Farmers burn crop residue in MP, practice causes soil erosion
MP state agriculture department officials say the government conducts regular training camps for farmers where they are told not to burn the crop residue.indore Updated: Dec 11, 2015 22:33 IST
The National Green Tribunal’s directive to five north Indian states to take coercive and punitive action against persistent defaulters of crop residue burning has once again thrown the fault lines open in Madhya Pradesh.
The order issued by the green body on Thursday does not apply to MP, but opens up a debate on the popular practice in the state, especially with experts pressing for a similar curb here.
“Farmers here burn crop residue in their haste to clear fields to sow the next crop. This method is more economical and time-saving, notwithstanding its extreme side effects on soil productivity,” agriculture expert Deepak Suchde told HT.
“This practice also leads to soil erosion and loss in crop yield. In fact, farmers should use the crop residue as biomass to improve soil fertility and instead of tilling land, use proper sowing technique,” he said.
State agriculture department officials said the state government conducts regular training camps for farmers where they are told not to burn the crop residue among other things, but most farmers don’t follow the advice.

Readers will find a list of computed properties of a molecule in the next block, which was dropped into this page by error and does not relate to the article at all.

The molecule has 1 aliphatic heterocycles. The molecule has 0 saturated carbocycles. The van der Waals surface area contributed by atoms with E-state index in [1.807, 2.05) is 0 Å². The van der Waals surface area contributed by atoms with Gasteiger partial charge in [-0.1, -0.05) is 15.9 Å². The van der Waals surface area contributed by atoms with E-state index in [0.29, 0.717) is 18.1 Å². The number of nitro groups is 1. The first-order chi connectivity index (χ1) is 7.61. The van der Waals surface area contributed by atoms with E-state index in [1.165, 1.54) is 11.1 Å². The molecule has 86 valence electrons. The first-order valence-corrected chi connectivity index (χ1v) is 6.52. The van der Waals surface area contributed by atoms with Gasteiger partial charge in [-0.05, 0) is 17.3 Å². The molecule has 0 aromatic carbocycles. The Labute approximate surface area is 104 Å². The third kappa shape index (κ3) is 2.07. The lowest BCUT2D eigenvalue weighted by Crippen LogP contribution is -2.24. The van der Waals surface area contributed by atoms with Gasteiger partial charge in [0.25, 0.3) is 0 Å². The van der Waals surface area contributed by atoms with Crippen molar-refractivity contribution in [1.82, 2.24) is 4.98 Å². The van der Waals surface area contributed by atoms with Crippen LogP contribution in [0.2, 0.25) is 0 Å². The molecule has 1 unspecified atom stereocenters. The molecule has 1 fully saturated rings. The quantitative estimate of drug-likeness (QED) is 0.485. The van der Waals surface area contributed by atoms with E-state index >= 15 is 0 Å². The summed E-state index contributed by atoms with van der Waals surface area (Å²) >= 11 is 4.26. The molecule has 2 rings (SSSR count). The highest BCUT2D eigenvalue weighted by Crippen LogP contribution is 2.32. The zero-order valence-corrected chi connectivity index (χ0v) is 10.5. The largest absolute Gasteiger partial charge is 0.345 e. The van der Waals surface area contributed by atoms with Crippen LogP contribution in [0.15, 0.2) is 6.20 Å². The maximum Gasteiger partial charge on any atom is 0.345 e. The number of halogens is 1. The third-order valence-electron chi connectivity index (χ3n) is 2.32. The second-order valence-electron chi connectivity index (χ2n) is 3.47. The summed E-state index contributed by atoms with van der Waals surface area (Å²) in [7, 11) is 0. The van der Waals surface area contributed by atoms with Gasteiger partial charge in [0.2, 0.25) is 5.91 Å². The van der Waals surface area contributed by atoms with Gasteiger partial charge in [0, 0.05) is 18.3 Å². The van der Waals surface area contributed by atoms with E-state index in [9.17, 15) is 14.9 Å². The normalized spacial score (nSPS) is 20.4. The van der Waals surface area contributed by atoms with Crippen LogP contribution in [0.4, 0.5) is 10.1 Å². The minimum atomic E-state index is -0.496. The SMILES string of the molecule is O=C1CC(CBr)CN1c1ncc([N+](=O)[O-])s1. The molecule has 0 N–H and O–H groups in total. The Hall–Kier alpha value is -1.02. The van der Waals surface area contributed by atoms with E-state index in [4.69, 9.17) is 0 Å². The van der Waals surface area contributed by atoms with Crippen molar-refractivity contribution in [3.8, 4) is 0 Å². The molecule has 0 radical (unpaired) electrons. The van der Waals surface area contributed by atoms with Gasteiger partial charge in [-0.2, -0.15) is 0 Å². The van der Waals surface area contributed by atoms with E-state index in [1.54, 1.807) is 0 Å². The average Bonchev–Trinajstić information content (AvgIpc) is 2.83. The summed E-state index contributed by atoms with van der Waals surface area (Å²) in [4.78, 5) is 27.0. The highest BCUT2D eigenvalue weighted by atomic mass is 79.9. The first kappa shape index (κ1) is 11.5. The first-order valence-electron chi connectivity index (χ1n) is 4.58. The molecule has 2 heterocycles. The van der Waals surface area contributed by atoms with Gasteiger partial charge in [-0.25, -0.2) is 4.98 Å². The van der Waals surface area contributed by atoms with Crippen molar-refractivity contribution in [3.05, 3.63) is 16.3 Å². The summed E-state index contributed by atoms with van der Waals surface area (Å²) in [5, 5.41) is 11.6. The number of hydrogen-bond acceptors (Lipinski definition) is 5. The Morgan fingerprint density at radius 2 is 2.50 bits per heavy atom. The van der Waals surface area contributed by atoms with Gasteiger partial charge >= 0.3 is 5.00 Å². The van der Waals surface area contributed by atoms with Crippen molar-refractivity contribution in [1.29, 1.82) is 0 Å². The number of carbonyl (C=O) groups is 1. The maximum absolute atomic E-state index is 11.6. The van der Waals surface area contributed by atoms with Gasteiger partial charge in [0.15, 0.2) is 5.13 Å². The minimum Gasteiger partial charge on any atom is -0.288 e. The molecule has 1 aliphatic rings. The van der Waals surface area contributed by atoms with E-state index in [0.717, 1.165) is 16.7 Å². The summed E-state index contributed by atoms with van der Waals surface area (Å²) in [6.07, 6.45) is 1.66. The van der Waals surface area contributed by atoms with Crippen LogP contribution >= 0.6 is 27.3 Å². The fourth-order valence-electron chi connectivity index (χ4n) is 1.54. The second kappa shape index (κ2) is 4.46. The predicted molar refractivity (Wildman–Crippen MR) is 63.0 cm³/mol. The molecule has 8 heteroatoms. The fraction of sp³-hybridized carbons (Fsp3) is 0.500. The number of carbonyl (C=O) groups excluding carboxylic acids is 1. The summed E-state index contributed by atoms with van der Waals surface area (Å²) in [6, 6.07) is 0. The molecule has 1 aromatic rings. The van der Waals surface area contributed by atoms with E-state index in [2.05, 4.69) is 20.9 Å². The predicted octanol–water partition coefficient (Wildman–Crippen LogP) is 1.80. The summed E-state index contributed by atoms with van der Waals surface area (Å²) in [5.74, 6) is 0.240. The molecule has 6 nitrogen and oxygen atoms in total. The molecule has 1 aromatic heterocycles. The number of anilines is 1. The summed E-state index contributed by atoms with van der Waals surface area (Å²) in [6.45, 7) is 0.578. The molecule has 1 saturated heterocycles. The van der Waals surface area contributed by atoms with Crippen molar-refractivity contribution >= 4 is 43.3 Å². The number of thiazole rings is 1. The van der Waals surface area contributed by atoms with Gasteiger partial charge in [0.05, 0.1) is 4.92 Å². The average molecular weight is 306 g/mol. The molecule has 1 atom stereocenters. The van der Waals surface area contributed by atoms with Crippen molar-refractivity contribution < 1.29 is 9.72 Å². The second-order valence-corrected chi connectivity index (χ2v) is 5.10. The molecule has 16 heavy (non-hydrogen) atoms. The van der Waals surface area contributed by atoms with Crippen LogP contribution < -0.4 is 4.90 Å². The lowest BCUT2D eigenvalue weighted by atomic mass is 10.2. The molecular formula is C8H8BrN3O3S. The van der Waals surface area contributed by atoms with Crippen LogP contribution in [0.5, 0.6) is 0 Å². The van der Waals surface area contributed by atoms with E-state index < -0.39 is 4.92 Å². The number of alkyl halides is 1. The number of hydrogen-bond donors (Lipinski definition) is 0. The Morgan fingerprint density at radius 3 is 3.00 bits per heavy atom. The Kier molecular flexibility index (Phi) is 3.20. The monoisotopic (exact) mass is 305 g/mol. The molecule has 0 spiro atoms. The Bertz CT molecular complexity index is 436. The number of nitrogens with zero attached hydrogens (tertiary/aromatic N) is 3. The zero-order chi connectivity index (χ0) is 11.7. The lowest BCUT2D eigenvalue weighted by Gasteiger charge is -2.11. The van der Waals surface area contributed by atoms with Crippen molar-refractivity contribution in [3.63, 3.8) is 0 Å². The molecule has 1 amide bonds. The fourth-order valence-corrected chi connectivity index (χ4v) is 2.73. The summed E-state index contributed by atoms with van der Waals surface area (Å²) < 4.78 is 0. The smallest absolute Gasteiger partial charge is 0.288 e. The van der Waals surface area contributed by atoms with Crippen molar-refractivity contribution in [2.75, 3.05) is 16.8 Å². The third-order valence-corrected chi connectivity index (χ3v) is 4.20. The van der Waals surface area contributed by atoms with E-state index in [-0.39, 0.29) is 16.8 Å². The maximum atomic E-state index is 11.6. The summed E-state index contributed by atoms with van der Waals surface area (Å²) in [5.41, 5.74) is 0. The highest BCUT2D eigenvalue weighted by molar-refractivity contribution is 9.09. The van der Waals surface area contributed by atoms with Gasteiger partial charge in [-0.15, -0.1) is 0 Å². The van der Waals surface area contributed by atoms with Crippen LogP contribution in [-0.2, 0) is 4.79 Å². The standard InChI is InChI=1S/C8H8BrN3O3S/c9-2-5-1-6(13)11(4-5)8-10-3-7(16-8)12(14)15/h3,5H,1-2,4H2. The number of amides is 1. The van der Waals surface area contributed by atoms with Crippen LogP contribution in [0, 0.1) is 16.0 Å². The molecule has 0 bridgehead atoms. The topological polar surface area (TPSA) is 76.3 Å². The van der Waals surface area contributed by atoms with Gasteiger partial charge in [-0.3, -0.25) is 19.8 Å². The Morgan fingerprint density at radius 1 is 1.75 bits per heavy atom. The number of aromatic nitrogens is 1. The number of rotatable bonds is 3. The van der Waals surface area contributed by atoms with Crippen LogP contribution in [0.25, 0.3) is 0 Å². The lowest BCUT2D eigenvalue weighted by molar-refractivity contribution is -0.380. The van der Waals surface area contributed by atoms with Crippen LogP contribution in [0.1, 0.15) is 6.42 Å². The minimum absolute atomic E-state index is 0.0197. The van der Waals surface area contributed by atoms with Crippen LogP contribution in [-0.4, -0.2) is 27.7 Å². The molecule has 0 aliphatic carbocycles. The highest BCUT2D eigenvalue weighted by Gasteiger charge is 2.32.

“Most farmers today don’t like to put in extra effort that goes into removing the residue in a proper manner. Burning crop residues destroys the microbial life and has an adverse effect on yield. In fact, farmers could mix the residue with soil to increase its productivity while preparing the field for the next crop. However, most farmers don’t follow this advice,” deputy director (agriculture) SC Agrawal told HT.
The burning of crop residue, besides harming the soil and impacting crop yield, also causes air pollution. However, some farmers say they are not aware about the ill-effects. “This practice was followed by my father and so I also do it. There is no harm provided one tills the land in a proper manner before sowing. I don’t attend agriculture camps of the state government so have no idea about the same,” Dinesh Mukati, a farmer in Dhar told HT.
The NGT has directed five state governments, including Rajasthan, Haryana, Punjab, Delhi and Uttar Pradesh, to take coercive and punitive action against persistent defaulters of crop residue burning and asked them to withdraw the assistance provided to those farmers.
The tribunal said small land owners having less than two acres of land will have to pay Rs. 2500, medium land owners holding over two acres and less than five acres will have to pay Rs. 5,000 and those owning over five acres will have to pay Rs. 15,000 per incident of crop burning towards environment compensation.